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You’re on Report

You’re on Report — As we’ve noted in previous articles about spam, one method of fighting it is to report the abuse to the network on which the spammer has an account. This can sometimes be tricky to find out, but the top two Received: header lines in email are usually a good way to learn where the message originated and from where the sender had connected – these can’t be forged. (In some mail programs, the headers may be out of order or reversed; in that case, look for the Received: header line that shows the email being received by your provider or company’s mail server.)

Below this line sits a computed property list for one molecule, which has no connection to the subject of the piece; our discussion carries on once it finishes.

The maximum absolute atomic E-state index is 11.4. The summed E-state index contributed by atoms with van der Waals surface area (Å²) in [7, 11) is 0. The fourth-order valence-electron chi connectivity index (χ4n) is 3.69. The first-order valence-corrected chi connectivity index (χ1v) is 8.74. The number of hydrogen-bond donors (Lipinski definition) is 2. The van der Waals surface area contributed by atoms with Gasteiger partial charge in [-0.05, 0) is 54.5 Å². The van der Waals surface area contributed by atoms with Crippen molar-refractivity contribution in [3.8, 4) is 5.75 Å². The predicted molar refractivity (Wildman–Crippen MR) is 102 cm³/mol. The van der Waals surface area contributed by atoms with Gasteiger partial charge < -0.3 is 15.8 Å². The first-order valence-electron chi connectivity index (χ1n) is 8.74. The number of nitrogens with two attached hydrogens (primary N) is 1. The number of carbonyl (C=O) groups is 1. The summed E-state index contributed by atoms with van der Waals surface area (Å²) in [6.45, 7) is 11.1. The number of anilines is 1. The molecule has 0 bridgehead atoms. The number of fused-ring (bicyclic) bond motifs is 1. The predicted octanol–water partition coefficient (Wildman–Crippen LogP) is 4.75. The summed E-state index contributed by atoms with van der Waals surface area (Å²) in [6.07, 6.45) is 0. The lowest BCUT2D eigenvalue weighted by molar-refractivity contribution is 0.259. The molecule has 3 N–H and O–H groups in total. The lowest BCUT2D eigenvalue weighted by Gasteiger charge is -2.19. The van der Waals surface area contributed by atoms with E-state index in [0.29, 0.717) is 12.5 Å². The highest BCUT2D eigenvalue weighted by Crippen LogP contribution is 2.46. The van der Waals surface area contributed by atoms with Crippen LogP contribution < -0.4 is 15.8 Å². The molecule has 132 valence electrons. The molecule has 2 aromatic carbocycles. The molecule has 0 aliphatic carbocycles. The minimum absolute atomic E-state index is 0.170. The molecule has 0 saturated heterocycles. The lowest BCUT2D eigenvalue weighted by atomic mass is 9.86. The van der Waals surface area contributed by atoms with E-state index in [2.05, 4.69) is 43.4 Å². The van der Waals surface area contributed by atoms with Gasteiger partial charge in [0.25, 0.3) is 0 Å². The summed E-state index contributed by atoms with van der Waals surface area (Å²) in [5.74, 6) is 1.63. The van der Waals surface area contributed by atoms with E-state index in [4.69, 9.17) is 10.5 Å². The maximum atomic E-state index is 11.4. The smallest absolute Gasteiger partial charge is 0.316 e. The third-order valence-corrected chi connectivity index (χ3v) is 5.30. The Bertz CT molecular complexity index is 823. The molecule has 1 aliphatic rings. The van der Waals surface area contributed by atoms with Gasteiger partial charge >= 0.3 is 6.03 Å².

I did an experiment one Sunday afternoon and reported 100 spammers back to their networks, in most cases UUNET, Netcom, PSI, and MCI. By the next week, I had received messages that most of these users’ accounts had been cancelled, or their downstream ISP was informed of the spam. Several smaller ISPs whose mail servers had been hijacked had already installed relay safeguards to prevent recurrence. Sure, spammers can just open another account somewhere else or find another mailer to hijack, but there’s some satisfaction in having made their lives a little more difficult. [GF]


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